(By Lily Zhang)
“When a hiring manager asks, “What’s your greatest strength?” or “Tell me about yourself,” he or she really means that plus, “and how that will that benefit me and my company?” Knowing this, one great way to conclude an interview answer is to relate it back to the position or company“.
After submitting your job application and waiting an agonizing amount of time, you’ve finally landed an interview for a position you’re absolutely thrilled about. Congratulations! If you’re serious, you’re probably going extraordinary lengths to research the company, talk to current and past employees, and prepare stories for those pesky behavioral questions you’re likely to get in the interview. That’s great!
But, even with the most prepared interview candidates, I’ve found that a lot of people still make one critical mistake. They’ll deliver absolutely fantastic and relevant stories, and I’ll be completely hooked—all the way up until they end with, “and… yeah” or just an awkward pause.
So, how exactly can you prevent yourself from flubbing the end of your answer? Practice definitely makes perfect, but rarely will you be able to prepare for each individual question the interviewer will ask. With this in mind, here’s the plan for how to conclude an interview response that’ll get you through most interview questions.
Option 1: Connect to the Position or Company
When a hiring manager asks, “What’s your greatest strength?” or “Tell me about yourself,” he or she really means that plus, “and how that will that benefit me and my company?” Knowing this, one great way to conclude an interview answer is to relate it back to the position or company.
Something like this would work well: “…and that’s why I’m actually so exited about this position—I think it’ll be a great opportunity for me to use my knack for detail-oriented work,” or “…and that’s in fact what drew me to apply for this position: the chance to contribute to a company that values transparency.”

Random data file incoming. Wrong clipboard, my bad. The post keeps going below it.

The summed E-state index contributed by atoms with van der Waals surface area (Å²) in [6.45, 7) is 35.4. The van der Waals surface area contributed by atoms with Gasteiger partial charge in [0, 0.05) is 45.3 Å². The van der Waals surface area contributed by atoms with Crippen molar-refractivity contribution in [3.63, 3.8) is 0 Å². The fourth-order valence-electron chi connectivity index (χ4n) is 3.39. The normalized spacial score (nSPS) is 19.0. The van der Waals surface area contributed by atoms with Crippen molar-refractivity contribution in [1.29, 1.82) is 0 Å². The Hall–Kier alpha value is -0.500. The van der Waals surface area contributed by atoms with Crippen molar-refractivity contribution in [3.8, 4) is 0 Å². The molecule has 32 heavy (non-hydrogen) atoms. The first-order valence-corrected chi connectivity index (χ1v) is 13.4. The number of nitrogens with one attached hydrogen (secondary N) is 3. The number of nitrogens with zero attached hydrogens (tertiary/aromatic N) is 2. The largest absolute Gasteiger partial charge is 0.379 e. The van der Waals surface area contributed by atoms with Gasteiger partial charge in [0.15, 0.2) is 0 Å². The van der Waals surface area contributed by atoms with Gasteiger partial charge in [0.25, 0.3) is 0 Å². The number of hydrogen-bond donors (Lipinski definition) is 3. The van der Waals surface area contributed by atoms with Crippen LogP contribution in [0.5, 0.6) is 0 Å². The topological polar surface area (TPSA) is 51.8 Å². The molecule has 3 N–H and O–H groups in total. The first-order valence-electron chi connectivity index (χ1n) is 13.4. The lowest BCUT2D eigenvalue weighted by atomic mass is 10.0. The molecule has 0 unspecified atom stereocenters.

Option 2: Summarize and Get Back to the Question
You won’t always be able to bring it back to the position or company (nor should you—it’ll start sounding too formulaic), so here’s an option that will almost always work: Summarize and go back to the original question. This is especially effective if you have a tendency to be a little long-winded, as it’ll show that you were focused on answering the question all along.
For example: “So, in general, you could say I take a very lead-by-example approach to leadership,” or “Going back to the original question, I do make every effort to learn about and see the issue from the other person’s point of view before taking any action when faced with a conflict.”
Option 3: Ask Your Own Question
Lastly, to mix it up a bit, you can try finishing some of your responses with your own questions. After all, an interview should be a two-way street. And, the best part is, you’ll likely make a better impression and build better rapport with your interviewer if your interview feels more like a conversation than a Q & A session. (Unless, of course, the company is a bit more buttoned-up and clearly has a script of prepared questions to ask. Then, just let them do their thing.)
So, if you’re asked how well you work in a team setting, you can talk a bit about how you do, give an example, and then wrap it up with a quick question like, “As I said before, working on teams really helps me be more productive and creative. Actually, while we’re on the topic, can you tell me a bit more about how the team operates here?
Now that you have an idea of how to finish up a response to an interview question, it’s worth practicing this a few times before the big day. The idea is that you should be able to use these general rules of thumb even when faced with an interview question you’ve never heard of before, but, as with all thing related to interviews, a little practice never hurts.
Lily Zhang serves as a Career Development Specialist at MIT where she works with a range of students from undergraduates to PhDs on how to reach their career aspirations. When she’s not indulging in a new book or video game, she’s thinking about, talking about, or writing about careers. Follow her musings on Twitter @lzhng
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